Menotti's The Medium is a 1950 black and white television production effectively directed by the composer. For this film production Menotti wrote about a half hour of additional music. Marie Powers was famous for her portrayal of Madame Flora, and her performance is a welcome addition to the video library. The remainder of the cast is unexceptional, unfortunately, particularly Anna Maria Alberghetti's quavery Monica. Thomas Schippers and the Rome Italian Radio Orchestra provide fine support for the singers, but this is not The Medium most people know. Famed engineer Robert Fine recorded the music, the film was made afterwards with the usual lip-sync problems—although not many. There are no subtitles; perhaps as the work is in English producers felt they would not be necessary. Documentation consists of a single sheet listing performers and tracks, but no timings. Those interested in this music would welcome reissue of the early Columbia stereo recording of the Washington Opera Society production starring Regina Resnik and Judith Blegen.

We've already covered the first two volumes in VAI VIDEO's Great Stars of the Opera (REVIEW).This third issue is a mixed bag. Of course there are many memorable performances. Birgit Nilsson sings arias from Forza del destino and Tosca (Jan. 1, 1967), plus repertory one wouldn't expect from her: "Come unto Him" from Messiah and "Inflammatus" from Rossini's Stabat Mater (March 31, 1961), and short works of Stolz and Sieczynski (April 11, 1963). Victoria de los Angeles is a matronly Mimi in the Act I finale of La Bohéme (Feb. 12, 1960). Unfortunately she is not matched vocally by tenor Brian Sullivan who also is heard in an excerpt from Girl of the Golden West with Patrice Munsel totally miscast as Minnie (Oct. 23, 1959). James McCracken was considered to be one of the finest Otellos of his time, and he is joined by Robert Merrill in excerpts from the opera (April 7, 1964). Richard Tucker impresses in the finale of Pagliacci with Lucine Amara (Jan. 5, 1965), and excerpts from act I of La Bohéme with Anna Moffo (Sept. 29, 1961). Roberta Peters chirps rather shrilly through "Una voce poco fa" (Sept. 24, 1962), Sandor Konya gives a rather strained performance of "E lucevan le stelle" from Tosca and is joined by regal-appearing Regine Crespin in part of the following duet (Feb. 16, 1965). Konya is more successful in the balcony scene from Gounod's Romeo and Juliet in which he is paired with Anna Moffo (Sept. 22, 1967). Richard Tucker and Gabriella Tucci are seen in a truncated love duet from Madama Butterfly (April 10, 1966); Jan Peerce, in fine voice, and Gianna d'Angelo, less so, perform music from Rigoletto (Oct. 13, 1961). There are two major ensembles: an abbreviated final scene from Gounod's Faust features Phyllis Curtin, Nicolai Gedda and Jerome Hines, and the three are joined by Mildred Miller and Charles Anthony for the quintet from Die Meistersinger (1968). As a "bonus" we have an excerpt from the prison scene from Gounod's Faust with Nicolai Gedda and Lisa Della Casa (Oct. 22, 1963); brief because the unidentified performer of the role of Mefistopheles would not give permission for his performance to be issued. A mixed bag, indeed, but the best is very, very good, valuable for the opera collector. Documentation is very limited, with no track playing times given.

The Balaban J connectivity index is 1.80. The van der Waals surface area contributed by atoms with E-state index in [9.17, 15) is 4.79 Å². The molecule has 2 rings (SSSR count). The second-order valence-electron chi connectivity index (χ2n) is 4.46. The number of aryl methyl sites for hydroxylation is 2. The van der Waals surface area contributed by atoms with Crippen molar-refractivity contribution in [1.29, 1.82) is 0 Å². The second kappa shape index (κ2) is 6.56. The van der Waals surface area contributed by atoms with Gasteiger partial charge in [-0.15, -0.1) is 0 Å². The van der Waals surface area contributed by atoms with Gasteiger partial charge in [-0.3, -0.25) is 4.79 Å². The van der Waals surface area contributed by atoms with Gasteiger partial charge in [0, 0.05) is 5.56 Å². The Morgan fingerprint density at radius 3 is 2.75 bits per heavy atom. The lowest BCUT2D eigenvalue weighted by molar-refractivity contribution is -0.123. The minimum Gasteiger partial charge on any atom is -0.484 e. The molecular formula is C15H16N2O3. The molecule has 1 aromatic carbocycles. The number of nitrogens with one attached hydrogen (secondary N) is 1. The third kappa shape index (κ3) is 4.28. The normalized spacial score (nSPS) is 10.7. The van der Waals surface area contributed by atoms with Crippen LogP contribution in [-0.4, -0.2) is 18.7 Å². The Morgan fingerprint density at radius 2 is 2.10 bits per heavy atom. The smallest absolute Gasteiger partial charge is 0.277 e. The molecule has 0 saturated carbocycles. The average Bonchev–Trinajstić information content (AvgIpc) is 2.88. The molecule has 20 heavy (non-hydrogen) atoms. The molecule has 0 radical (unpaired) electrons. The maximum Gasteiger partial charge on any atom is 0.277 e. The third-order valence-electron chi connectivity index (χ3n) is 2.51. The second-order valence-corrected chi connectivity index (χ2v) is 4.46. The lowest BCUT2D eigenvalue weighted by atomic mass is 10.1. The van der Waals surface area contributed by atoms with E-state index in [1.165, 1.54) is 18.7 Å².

R.E.B. (June 2004)